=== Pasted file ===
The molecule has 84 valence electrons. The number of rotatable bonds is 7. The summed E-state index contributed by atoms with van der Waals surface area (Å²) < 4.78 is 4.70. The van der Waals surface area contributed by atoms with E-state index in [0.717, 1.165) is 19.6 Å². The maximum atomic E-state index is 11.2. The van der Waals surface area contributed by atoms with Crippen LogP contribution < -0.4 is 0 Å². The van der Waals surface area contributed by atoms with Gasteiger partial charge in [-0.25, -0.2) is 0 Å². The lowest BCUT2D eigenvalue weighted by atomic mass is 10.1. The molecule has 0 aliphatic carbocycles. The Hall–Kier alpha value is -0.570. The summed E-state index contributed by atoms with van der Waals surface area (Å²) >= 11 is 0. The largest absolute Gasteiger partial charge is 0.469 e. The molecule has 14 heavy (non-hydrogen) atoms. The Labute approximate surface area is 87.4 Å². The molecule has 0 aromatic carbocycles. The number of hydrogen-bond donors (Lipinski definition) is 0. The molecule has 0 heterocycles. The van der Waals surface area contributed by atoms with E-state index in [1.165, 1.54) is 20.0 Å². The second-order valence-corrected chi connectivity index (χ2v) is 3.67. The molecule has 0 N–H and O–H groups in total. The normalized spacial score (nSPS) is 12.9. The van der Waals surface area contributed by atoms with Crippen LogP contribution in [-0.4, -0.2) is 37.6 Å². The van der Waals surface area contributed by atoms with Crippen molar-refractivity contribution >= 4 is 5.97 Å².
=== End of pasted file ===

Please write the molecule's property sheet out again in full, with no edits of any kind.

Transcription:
The molecule has 84 valence electrons. The number of rotatable bonds is 7. The summed E-state index contributed by atoms with van der Waals surface area (Å²) < 4.78 is 4.70. The van der Waals surface area contributed by atoms with E-state index in [0.717, 1.165) is 19.6 Å². The maximum atomic E-state index is 11.2. The van der Waals surface area contributed by atoms with Crippen LogP contribution < -0.4 is 0 Å². The van der Waals surface area contributed by atoms with Gasteiger partial charge in [-0.25, -0.2) is 0 Å². The lowest BCUT2D eigenvalue weighted by atomic mass is 10.1. The molecule has 0 aliphatic carbocycles. The Hall–Kier alpha value is -0.570. The summed E-state index contributed by atoms with van der Waals surface area (Å²) >= 11 is 0. The largest absolute Gasteiger partial charge is 0.469 e. The molecule has 14 heavy (non-hydrogen) atoms. The Labute approximate surface area is 87.4 Å². The molecule has 0 aromatic carbocycles. The number of hydrogen-bond donors (Lipinski definition) is 0. The molecule has 0 heterocycles. The van der Waals surface area contributed by atoms with E-state index in [1.165, 1.54) is 20.0 Å². The second-order valence-corrected chi connectivity index (χ2v) is 3.67. The molecule has 0 N–H and O–H groups in total. The normalized spacial score (nSPS) is 12.9. The van der Waals surface area contributed by atoms with Crippen LogP contribution in [-0.4, -0.2) is 37.6 Å². The van der Waals surface area contributed by atoms with Crippen molar-refractivity contribution >= 4 is 5.97 Å².